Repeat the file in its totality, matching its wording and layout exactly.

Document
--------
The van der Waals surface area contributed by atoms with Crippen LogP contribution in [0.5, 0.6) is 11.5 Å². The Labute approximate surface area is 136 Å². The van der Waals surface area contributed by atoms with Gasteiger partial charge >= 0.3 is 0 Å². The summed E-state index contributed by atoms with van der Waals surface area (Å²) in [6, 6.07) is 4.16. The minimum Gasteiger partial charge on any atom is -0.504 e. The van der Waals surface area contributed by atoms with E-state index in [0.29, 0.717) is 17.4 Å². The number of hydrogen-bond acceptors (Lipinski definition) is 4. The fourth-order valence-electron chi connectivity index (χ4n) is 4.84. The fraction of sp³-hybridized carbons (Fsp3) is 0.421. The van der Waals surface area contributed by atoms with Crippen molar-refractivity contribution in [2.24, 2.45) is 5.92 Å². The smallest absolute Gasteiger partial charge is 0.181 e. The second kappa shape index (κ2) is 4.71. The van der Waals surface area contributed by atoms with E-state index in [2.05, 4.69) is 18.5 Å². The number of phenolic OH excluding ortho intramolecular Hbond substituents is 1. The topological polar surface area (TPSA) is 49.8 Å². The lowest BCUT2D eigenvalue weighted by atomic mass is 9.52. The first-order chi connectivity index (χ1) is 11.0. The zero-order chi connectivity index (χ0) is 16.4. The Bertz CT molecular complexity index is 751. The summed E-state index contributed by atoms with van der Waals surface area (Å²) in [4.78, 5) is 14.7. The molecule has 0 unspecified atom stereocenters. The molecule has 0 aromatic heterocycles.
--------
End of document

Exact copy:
The van der Waals surface area contributed by atoms with Crippen LogP contribution in [0.5, 0.6) is 11.5 Å². The Labute approximate surface area is 136 Å². The van der Waals surface area contributed by atoms with Gasteiger partial charge >= 0.3 is 0 Å². The summed E-state index contributed by atoms with van der Waals surface area (Å²) in [6, 6.07) is 4.16. The minimum Gasteiger partial charge on any atom is -0.504 e. The van der Waals surface area contributed by atoms with E-state index in [0.29, 0.717) is 17.4 Å². The number of hydrogen-bond acceptors (Lipinski definition) is 4. The fourth-order valence-electron chi connectivity index (χ4n) is 4.84. The fraction of sp³-hybridized carbons (Fsp3) is 0.421. The van der Waals surface area contributed by atoms with Crippen molar-refractivity contribution in [2.24, 2.45) is 5.92 Å². The smallest absolute Gasteiger partial charge is 0.181 e. The second kappa shape index (κ2) is 4.71. The van der Waals surface area contributed by atoms with E-state index in [2.05, 4.69) is 18.5 Å². The number of phenolic OH excluding ortho intramolecular Hbond substituents is 1. The topological polar surface area (TPSA) is 49.8 Å². The lowest BCUT2D eigenvalue weighted by atomic mass is 9.52. The first-order chi connectivity index (χ1) is 11.0. The zero-order chi connectivity index (χ0) is 16.4. The Bertz CT molecular complexity index is 751. The summed E-state index contributed by atoms with van der Waals surface area (Å²) in [4.78, 5) is 14.7. The molecule has 0 unspecified atom stereocenters. The molecule has 0 aromatic heterocycles.